DUI arrests have plummeted in the Miami area. The Miami Herald reports that activists and public safety officials are giving partial credit to ridesharing services.
"Ride-sharing has definitely impacted things," Lt. Joaquin Freire, who commands the city's traffic enforcement unit, tells the Herald. "There's always an Uber around."
"We know it's had an impact," adds David Pinsker of Florida's Mothers Against Drunk Driving branch. "I can say that certainly."
Drunk driving arrests made by the Miami-Dade County police force are down some 65 percent, falling from over 1,500 in 2015 to 594 in 2017. Arrests by Miami city police have fallen by a smaller but still significant 35 percent from 2015. (Uber and Lyft both started operating in the city in mid-2014.)
The drop in arrests has come hand-in-hand with safer roads. Forty-two fewer people died on Miami's roads in 2017 than did in 2015. And though the raw number of traffic accidents has ticked up slightly in Miami-Dade County—not surprisingly, given the growth in both population and vehicle miles travelled—traffic injuries are down in real terms.
Correlation does not equal causation, of course; many factors could be contributing to the fall in both DUIs and traffic fatalities. Nevertheless, there are good reasons to think that ridesharing can claim a good deal of responsibility.
According to a February 2018 study from the Shared Use Mobility Center, Uber and Lyft use is at its peak during nights and weekends, when drivers are more likely to be both drunk and bereft of public transit options. Being able to summon a car at the touch of a button no doubt keeps a lot of these weekend warriors from getting behind the wheel.
A similar phenomenon can be observed at the national level. Drunk driving deaths have fallen from a high of .45 deaths for every 100 million vehicle miles travelled a decade ago to .33 deaths for every 100 million vehicle miles travelled today.
Academic research is also increasing suggesting that ridesharing brings down alcohol-related crashes in most cities.
A 2016 study on the topic found no relationship between the number of drunk driving fatalities and the introducing of rideshare services in 100 cities across the country. But this study depended on data from 2009 to 2014, just as ridesharing was really taking off and before the fall in DUI arrests in late-adopting cities like Miami.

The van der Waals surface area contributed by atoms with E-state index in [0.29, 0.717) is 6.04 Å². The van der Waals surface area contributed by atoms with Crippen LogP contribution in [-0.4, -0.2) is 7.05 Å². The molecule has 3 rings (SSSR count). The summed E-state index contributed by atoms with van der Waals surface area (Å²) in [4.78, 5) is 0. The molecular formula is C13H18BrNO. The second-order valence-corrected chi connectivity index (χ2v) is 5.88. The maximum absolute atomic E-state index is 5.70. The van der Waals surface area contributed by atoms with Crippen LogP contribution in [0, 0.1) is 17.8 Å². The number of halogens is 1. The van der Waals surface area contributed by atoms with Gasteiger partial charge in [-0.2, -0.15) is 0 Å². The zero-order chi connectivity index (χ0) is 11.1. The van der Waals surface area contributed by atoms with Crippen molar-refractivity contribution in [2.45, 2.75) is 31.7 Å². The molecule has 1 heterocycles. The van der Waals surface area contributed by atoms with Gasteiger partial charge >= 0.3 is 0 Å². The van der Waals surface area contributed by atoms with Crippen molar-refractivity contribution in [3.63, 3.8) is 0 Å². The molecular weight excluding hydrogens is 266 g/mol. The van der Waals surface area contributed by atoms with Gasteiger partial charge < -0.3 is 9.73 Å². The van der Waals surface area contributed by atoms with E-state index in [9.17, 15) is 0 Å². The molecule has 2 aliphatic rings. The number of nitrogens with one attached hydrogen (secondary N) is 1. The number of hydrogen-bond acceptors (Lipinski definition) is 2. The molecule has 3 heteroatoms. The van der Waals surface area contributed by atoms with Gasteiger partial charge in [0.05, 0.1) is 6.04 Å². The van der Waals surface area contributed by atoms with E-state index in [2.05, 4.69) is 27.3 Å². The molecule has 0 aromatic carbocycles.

Subsequent investigations have turned up significant safety improvements. A 2017 study, for example, looked at crash data from four cities—Portland, Reno, Las Vegas, and San Antonio—where Uber and Lyft experienced month-long pauses in their operations. They found a 60 percent decline in crashes in Portland when ridesharing returned, and a 40 percent decline in San Antonio. Researchers found no effect in Las Vegas or Reno. (That may be because those cities are big tourist destinations, where most drunks are out-of-towners choosing between an Uber and a cab, not an Uber and their personal vehicle.) And a 2017 working paper from the City University of New York attributed a 23 to 35 percent decline in alcohol-related collision rates to the introduction of ridesharing in New York City.
Yet more and more cities are looking to restrict these services. Washington, D.C., upped its tax on rideshare trips by 500 percent in June, justifying the move in part as a way for Uber to pay for the increased congestion it has allegedly caused. San Francisco politicians are trying something similar. In New York City, political will is increasingly coalescing behind a proposal to cap the number of rideshare vehicles.
The main effect of such measures will be to limit people's transportation options. To the extent that this applies to people who've had a few too many while out on the town, that will likely mean more intoxicated people getting behind the wheel—and, thus, more accidents.